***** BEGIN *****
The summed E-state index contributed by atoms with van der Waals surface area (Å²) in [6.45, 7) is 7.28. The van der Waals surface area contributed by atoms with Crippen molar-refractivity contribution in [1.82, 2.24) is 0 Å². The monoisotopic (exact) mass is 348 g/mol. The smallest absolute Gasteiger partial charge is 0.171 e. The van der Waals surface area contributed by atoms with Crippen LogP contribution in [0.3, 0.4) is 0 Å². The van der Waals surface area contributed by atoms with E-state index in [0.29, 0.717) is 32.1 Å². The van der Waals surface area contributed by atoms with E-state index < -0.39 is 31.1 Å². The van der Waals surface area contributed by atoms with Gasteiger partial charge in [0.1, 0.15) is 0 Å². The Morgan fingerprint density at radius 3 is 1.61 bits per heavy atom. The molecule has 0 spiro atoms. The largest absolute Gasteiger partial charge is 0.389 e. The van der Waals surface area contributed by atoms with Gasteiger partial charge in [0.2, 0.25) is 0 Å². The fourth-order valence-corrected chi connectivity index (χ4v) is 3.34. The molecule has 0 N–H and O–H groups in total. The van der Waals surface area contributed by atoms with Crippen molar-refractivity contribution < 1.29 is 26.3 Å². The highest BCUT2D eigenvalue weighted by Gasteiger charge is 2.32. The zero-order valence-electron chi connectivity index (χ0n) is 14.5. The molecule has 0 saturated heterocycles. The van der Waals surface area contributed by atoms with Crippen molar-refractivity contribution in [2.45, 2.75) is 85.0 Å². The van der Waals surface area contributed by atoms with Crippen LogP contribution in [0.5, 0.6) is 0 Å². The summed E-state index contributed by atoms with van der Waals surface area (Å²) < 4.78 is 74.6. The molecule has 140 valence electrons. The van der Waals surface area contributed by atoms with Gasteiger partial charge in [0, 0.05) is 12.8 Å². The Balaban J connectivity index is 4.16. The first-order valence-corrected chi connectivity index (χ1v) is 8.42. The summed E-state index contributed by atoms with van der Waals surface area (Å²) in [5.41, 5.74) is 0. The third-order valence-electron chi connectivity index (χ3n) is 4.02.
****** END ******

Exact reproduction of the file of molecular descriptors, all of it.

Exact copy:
The summed E-state index contributed by atoms with van der Waals surface area (Å²) in [6.45, 7) is 7.28. The van der Waals surface area contributed by atoms with Crippen molar-refractivity contribution in [1.82, 2.24) is 0 Å². The monoisotopic (exact) mass is 348 g/mol. The smallest absolute Gasteiger partial charge is 0.171 e. The van der Waals surface area contributed by atoms with Crippen LogP contribution in [0.3, 0.4) is 0 Å². The van der Waals surface area contributed by atoms with E-state index in [0.29, 0.717) is 32.1 Å². The van der Waals surface area contributed by atoms with E-state index < -0.39 is 31.1 Å². The van der Waals surface area contributed by atoms with Gasteiger partial charge in [0.1, 0.15) is 0 Å². The Morgan fingerprint density at radius 3 is 1.61 bits per heavy atom. The molecule has 0 spiro atoms. The largest absolute Gasteiger partial charge is 0.389 e. The van der Waals surface area contributed by atoms with Gasteiger partial charge in [0.2, 0.25) is 0 Å². The fourth-order valence-corrected chi connectivity index (χ4v) is 3.34. The molecule has 0 N–H and O–H groups in total. The van der Waals surface area contributed by atoms with Crippen molar-refractivity contribution < 1.29 is 26.3 Å². The highest BCUT2D eigenvalue weighted by Gasteiger charge is 2.32. The zero-order valence-electron chi connectivity index (χ0n) is 14.5. The molecule has 0 saturated heterocycles. The van der Waals surface area contributed by atoms with Crippen molar-refractivity contribution in [2.45, 2.75) is 85.0 Å². The van der Waals surface area contributed by atoms with Crippen LogP contribution in [0.5, 0.6) is 0 Å². The summed E-state index contributed by atoms with van der Waals surface area (Å²) < 4.78 is 74.6. The molecule has 140 valence electrons. The van der Waals surface area contributed by atoms with Gasteiger partial charge in [0, 0.05) is 12.8 Å². The Balaban J connectivity index is 4.16. The first-order valence-corrected chi connectivity index (χ1v) is 8.42. The summed E-state index contributed by atoms with van der Waals surface area (Å²) in [5.41, 5.74) is 0. The third-order valence-electron chi connectivity index (χ3n) is 4.02.